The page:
Her ire is particularly addressed towards the use of Twitter for current affairs and political opinion.
Most Twitter users know that the medium has an unfortunate tendency to transform adults into anxious adolescents. But perhaps it’s time to start thinking about this problem clinically. The fact is, Twitter is changing us — regressing us — in ways developmental psychologists would find weirdly recognizable.
Her assumption is that the Twitter user starts as an adult and not as an immature child in the body of an adult. So if mature adult Twitter users regress from excessive use, what about immature adults?
She rhetorically asks:
Should we be surprised that a man who’s so frequently compared to a needy adolescent has chosen Twitter as his favorite medium?
For the 7th-grade smart-aleck dumb-aleck, Twitter is the perfect invention.
To substantiate her perceptions she draws on an internet expert.
Clay Shirky, one of the shrewdest internet theorists around, has noted that the faster the medium is, the more emotional it gets. Twitter, as we know, is pretty fast, and therefore runs pretty hot. (Emotional tweets, research has shown, travel more swiftly than anodyne ones.) We often become creatures of our limbic systems when we tweet. Our self-regulation deserts us (been there); our prefrontal cortex, responsible for executive function and impulse control, goes offline; we become reward-seeking Scud missiles, addicts in search of a fix.
She still is focusing on the mature adult. Her analysis is based on adult having a developed prefrontal cortex going offline. She has overlooked the situation of an immature adult who does not have a developed prefrontal cortex such as the teenage baseball and football athletes noted above.
Senior observes a regression from adult to teenage behavior.
We become, in other words, teenagers, who are notoriously poor models of self-regulation — in large part because their prefrontal cortices are still developing and their dopamine circuits are pretty busy seeking stimulation. The psychologist Laurence Steinberg describes adolescents as “cars with powerful accelerators and weak brakes.” The neuroscientist BJ Casey deems them “more Kirk than Spock.”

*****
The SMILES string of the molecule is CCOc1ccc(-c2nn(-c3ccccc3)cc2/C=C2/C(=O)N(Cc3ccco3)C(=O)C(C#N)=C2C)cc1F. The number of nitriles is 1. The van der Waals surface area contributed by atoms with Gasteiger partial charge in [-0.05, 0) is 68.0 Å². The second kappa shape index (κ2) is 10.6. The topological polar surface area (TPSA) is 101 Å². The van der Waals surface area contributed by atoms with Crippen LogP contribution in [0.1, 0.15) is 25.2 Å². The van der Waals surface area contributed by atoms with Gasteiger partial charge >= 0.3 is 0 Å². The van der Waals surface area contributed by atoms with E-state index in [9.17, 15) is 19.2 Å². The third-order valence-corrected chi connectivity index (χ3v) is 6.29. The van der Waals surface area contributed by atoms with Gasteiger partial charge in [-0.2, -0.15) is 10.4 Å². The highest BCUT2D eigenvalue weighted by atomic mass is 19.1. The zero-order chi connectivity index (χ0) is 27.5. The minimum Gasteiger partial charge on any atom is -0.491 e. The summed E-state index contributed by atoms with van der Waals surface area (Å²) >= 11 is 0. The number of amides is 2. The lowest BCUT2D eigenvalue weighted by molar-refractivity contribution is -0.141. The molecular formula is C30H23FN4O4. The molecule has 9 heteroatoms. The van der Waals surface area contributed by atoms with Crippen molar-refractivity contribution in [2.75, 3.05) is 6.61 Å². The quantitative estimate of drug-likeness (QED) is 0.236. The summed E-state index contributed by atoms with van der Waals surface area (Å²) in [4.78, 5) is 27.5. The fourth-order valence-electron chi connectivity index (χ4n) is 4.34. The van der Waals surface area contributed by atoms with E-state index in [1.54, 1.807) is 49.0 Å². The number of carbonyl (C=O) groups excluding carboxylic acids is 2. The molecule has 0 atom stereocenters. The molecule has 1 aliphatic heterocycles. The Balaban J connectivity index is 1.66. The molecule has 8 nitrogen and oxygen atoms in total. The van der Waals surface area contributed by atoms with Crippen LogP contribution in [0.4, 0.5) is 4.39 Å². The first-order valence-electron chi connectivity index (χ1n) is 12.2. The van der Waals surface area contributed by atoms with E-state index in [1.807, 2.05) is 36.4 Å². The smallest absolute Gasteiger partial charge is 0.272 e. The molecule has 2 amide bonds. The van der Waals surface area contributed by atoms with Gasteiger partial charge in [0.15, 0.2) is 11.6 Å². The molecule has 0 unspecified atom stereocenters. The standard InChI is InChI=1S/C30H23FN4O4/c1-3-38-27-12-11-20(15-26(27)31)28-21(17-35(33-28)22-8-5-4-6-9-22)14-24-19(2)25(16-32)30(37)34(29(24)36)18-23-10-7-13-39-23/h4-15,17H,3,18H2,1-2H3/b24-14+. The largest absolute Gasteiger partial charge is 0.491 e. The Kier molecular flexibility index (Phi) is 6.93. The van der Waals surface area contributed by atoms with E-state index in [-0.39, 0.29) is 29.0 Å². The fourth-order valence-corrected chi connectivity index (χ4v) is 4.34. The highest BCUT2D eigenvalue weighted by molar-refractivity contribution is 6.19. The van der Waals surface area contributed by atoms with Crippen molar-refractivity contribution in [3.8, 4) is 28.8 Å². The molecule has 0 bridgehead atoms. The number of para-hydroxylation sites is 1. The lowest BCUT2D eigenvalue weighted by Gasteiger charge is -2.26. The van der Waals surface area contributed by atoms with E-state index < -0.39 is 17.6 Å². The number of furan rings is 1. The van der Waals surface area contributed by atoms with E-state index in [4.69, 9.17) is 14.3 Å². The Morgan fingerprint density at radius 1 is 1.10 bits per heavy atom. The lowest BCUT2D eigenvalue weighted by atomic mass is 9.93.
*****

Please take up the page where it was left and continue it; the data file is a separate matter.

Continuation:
Putting aside this lack of understanding of Kirk (see The Enemy Within where Kirk is divided into two parts), the overall comment is valid. But again, suppose those prefrontal cortices never fully develop in the first place, not even in the eighth decade of one’s life, then what?
Senior concludes with a cautionary warning:
The problem is, Twitter rewards us for our mistakes. It isn’t designed to let us grow up. The time in our lives we were so happy to leave behind — the time cruelties were experienced with an especial intensity — we are living all over again. For all we know, the effects of the new unkindness we’ve sown may be just as hard to undo.
Now imagine how much more so this condition is if one never grew up.
Given this background, the reaction by the President of the United States to Omarosa should be no surprise whatsoever. If his eight tweets, derogatory language, and obsession took you by surprise, then you have less understanding of him than the Republican base. What is the one comment his supporters make again and again: they wish he would stop tweeting or tweet less. This comment is shorthand for the fact they recognize that he is an immature child. Regardless of his positions on any issue, these supporters know he is behaving just like their teenage children. They know they would not tolerate such tweets in their own family. They know they would not tolerate such tweets in the classroom. They know they do not want such tweets in their country. They know the more he acts like an immature child, they more he undermines what they want him to accomplish as an adult.
His Omarosa tweets expose him not just as a bigot, but as the 7th grade smart-aleck dumb-aleck he truly is. One day in the Unpresidential Library, there will be a room dedicated to his hissy fit tweets. Visitors tired of reading the uplifting words of American Presidents will have the opportunity to immerse themselves in the world of our immature child president. Imagine the challenge for the teachers of teenagers today starting in the new school year. The students in American history classes will read the words of Thomas Jefferson, Abraham Lincoln, the Roosevelts, and John Kennedy. Then they will read the rantings of immature child, a person who is less coherent than a Playmate or porn performer. Imagine trying to maintain order in that class! Wait and see what happens if the teachers get to the 21st century in the spring!
So when Omarosa speaks of the mental decline of Trump, the very tweets he wrote to mock her prove her point. But the cause may not be Alzheimer’s. The cause may be an immature child addicted to a technology that degrades his mental necessities even further.